Nigeria slips into criminal anarchy and President …

Nigeria’s politicians have been captured by the same mobs, gang leaders and warlords who raised them to win elections – the monsters they had nurtured over the years. Our country is sliding into anarchy and the harder you try to run away from the headlines of death, violence and destruction, the faster the news catches up with you.

There was a BBC News Story in February that caught me between laughter and confusion. The news channel reported, in very strong language, only matched by the alarming reactions of those questioned, of a spate of stab wounds in parts of south London that left at least one dead.

It is sad that one should take the law into their own hands, and even more sad that even an innocent person should be injured or die from such senseless attacks.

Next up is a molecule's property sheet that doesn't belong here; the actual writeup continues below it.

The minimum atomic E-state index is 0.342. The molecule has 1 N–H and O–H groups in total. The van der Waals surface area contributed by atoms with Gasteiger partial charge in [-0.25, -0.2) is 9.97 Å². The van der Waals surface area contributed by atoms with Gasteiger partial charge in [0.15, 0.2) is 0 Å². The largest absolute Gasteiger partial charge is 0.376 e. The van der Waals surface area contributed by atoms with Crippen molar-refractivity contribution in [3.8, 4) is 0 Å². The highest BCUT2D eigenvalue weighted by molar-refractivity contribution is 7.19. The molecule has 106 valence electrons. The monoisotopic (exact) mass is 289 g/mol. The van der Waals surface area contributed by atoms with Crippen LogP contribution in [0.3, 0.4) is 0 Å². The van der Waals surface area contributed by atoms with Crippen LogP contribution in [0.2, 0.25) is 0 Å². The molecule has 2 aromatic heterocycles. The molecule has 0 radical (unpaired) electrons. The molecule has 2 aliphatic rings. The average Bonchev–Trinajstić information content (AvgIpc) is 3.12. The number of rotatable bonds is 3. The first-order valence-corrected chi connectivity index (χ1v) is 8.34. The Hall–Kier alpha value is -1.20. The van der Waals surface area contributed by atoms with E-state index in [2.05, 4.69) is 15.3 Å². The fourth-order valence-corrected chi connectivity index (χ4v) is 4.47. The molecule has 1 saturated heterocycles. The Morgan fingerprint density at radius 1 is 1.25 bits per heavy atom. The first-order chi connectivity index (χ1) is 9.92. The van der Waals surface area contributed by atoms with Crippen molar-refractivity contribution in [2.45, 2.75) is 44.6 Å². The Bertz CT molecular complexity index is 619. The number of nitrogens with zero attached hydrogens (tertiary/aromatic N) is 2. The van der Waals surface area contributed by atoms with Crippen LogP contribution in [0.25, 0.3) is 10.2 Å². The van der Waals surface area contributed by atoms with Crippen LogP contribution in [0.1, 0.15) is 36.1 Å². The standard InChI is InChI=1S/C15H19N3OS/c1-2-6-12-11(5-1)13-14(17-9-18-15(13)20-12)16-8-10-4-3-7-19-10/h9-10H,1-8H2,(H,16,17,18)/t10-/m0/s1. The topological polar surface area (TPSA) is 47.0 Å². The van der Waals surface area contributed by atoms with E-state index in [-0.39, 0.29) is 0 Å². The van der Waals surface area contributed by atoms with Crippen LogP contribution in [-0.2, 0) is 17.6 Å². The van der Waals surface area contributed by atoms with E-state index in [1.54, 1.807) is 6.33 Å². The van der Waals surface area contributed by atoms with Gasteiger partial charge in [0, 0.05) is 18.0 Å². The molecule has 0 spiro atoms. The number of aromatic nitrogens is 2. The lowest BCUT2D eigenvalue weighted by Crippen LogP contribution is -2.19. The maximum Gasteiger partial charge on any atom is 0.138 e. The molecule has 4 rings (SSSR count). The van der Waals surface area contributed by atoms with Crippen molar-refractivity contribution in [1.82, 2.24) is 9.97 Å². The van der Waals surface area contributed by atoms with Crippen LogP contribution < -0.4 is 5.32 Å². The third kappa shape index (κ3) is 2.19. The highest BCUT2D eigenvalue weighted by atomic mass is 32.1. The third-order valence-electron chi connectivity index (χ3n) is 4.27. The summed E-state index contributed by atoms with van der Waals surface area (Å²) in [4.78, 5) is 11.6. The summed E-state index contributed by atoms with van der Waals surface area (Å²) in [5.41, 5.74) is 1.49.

One of the police officers interviewed, Ade Adelekan, apparently of Nigerian roots, described the incidents in south London as “shocking” and said, “I understand that residents in and around the areas where these incidents occurred are rightly concerned.”

Compared to recent events in Nigeria, Adelekan’s response to the attacks in south London appears to be exaggerated. His misery, however serious it may be, wouldn’t make it to the Sitrep (situation report) of the local police in Nigeria, let alone become a matter of concern at the state or national level. Violence is now registering in its crudest number and magnitude and would immediately become national news if it affected one or two people with power and influence.

Nigeria is sliding into anarchy and the harder you try to run away from the headlines of death, violence and destruction, the faster the news catches up with you.